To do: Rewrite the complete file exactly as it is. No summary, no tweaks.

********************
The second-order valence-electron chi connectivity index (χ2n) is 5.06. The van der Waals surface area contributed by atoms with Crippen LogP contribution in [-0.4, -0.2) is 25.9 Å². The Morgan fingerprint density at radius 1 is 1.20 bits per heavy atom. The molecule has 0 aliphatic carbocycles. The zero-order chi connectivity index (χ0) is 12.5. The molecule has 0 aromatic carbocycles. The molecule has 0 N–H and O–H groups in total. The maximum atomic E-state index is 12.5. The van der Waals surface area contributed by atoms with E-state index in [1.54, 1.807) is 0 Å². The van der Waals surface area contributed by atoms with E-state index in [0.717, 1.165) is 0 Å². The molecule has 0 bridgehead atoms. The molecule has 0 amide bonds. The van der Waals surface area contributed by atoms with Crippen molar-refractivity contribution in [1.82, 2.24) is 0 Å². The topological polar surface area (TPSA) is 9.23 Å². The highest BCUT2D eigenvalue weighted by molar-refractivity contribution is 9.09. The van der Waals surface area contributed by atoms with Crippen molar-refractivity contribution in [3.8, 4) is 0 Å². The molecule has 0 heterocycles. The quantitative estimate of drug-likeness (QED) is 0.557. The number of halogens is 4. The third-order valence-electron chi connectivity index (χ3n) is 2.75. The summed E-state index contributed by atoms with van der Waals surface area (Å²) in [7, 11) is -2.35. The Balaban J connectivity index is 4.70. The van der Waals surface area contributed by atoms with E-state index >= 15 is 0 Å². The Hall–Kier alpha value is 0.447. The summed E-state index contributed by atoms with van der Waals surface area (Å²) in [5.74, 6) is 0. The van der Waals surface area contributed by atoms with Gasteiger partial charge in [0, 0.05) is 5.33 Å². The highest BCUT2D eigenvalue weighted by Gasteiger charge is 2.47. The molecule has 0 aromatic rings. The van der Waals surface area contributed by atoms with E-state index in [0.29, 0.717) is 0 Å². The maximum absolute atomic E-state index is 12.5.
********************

The second-order valence-electron chi connectivity index (χ2n) is 5.06. The van der Waals surface area contributed by atoms with Crippen LogP contribution in [-0.4, -0.2) is 25.9 Å². The Morgan fingerprint density at radius 1 is 1.20 bits per heavy atom. The molecule has 0 aliphatic carbocycles. The zero-order chi connectivity index (χ0) is 12.5. The molecule has 0 aromatic carbocycles. The molecule has 0 N–H and O–H groups in total. The maximum atomic E-state index is 12.5. The van der Waals surface area contributed by atoms with E-state index in [1.54, 1.807) is 0 Å². The van der Waals surface area contributed by atoms with E-state index in [0.717, 1.165) is 0 Å². The molecule has 0 bridgehead atoms. The molecule has 0 amide bonds. The van der Waals surface area contributed by atoms with Crippen molar-refractivity contribution in [1.82, 2.24) is 0 Å². The topological polar surface area (TPSA) is 9.23 Å². The highest BCUT2D eigenvalue weighted by molar-refractivity contribution is 9.09. The van der Waals surface area contributed by atoms with Crippen molar-refractivity contribution in [3.8, 4) is 0 Å². The molecule has 0 heterocycles. The quantitative estimate of drug-likeness (QED) is 0.557. The number of halogens is 4. The third-order valence-electron chi connectivity index (χ3n) is 2.75. The summed E-state index contributed by atoms with van der Waals surface area (Å²) in [7, 11) is -2.35. The Balaban J connectivity index is 4.70. The van der Waals surface area contributed by atoms with E-state index >= 15 is 0 Å². The Hall–Kier alpha value is 0.447. The summed E-state index contributed by atoms with van der Waals surface area (Å²) in [5.74, 6) is 0. The van der Waals surface area contributed by atoms with Gasteiger partial charge in [0, 0.05) is 5.33 Å². The highest BCUT2D eigenvalue weighted by Gasteiger charge is 2.47. The molecule has 0 aromatic rings. The van der Waals surface area contributed by atoms with E-state index in [0.29, 0.717) is 0 Å². The maximum absolute atomic E-state index is 12.5.